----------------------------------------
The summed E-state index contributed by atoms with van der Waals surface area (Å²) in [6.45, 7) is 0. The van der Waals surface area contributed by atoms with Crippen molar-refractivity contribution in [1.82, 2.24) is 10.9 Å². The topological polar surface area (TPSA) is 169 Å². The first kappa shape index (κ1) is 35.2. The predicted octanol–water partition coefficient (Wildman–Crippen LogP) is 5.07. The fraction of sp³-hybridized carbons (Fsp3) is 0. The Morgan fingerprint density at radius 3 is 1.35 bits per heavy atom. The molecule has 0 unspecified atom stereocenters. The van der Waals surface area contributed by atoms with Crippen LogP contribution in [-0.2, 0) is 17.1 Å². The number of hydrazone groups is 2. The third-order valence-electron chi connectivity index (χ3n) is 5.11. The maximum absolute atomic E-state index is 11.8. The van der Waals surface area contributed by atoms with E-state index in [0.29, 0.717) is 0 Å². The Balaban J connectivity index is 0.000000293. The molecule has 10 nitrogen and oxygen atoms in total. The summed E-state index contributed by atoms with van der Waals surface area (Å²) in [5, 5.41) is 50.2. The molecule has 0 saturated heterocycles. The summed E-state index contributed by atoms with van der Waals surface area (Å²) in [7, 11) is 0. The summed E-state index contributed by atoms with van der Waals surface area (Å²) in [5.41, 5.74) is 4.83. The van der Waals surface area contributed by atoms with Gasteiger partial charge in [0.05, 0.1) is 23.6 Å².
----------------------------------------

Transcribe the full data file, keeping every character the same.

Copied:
The summed E-state index contributed by atoms with van der Waals surface area (Å²) in [6.45, 7) is 0. The van der Waals surface area contributed by atoms with Crippen molar-refractivity contribution in [1.82, 2.24) is 10.9 Å². The topological polar surface area (TPSA) is 169 Å². The first kappa shape index (κ1) is 35.2. The predicted octanol–water partition coefficient (Wildman–Crippen LogP) is 5.07. The fraction of sp³-hybridized carbons (Fsp3) is 0. The Morgan fingerprint density at radius 3 is 1.35 bits per heavy atom. The molecule has 0 unspecified atom stereocenters. The van der Waals surface area contributed by atoms with Crippen LogP contribution in [-0.2, 0) is 17.1 Å². The number of hydrazone groups is 2. The third-order valence-electron chi connectivity index (χ3n) is 5.11. The maximum absolute atomic E-state index is 11.8. The van der Waals surface area contributed by atoms with E-state index in [0.29, 0.717) is 0 Å². The Balaban J connectivity index is 0.000000293. The molecule has 10 nitrogen and oxygen atoms in total. The summed E-state index contributed by atoms with van der Waals surface area (Å²) in [5, 5.41) is 50.2. The molecule has 0 saturated heterocycles. The summed E-state index contributed by atoms with van der Waals surface area (Å²) in [7, 11) is 0. The summed E-state index contributed by atoms with van der Waals surface area (Å²) in [5.41, 5.74) is 4.83. The van der Waals surface area contributed by atoms with Gasteiger partial charge in [0.05, 0.1) is 23.6 Å².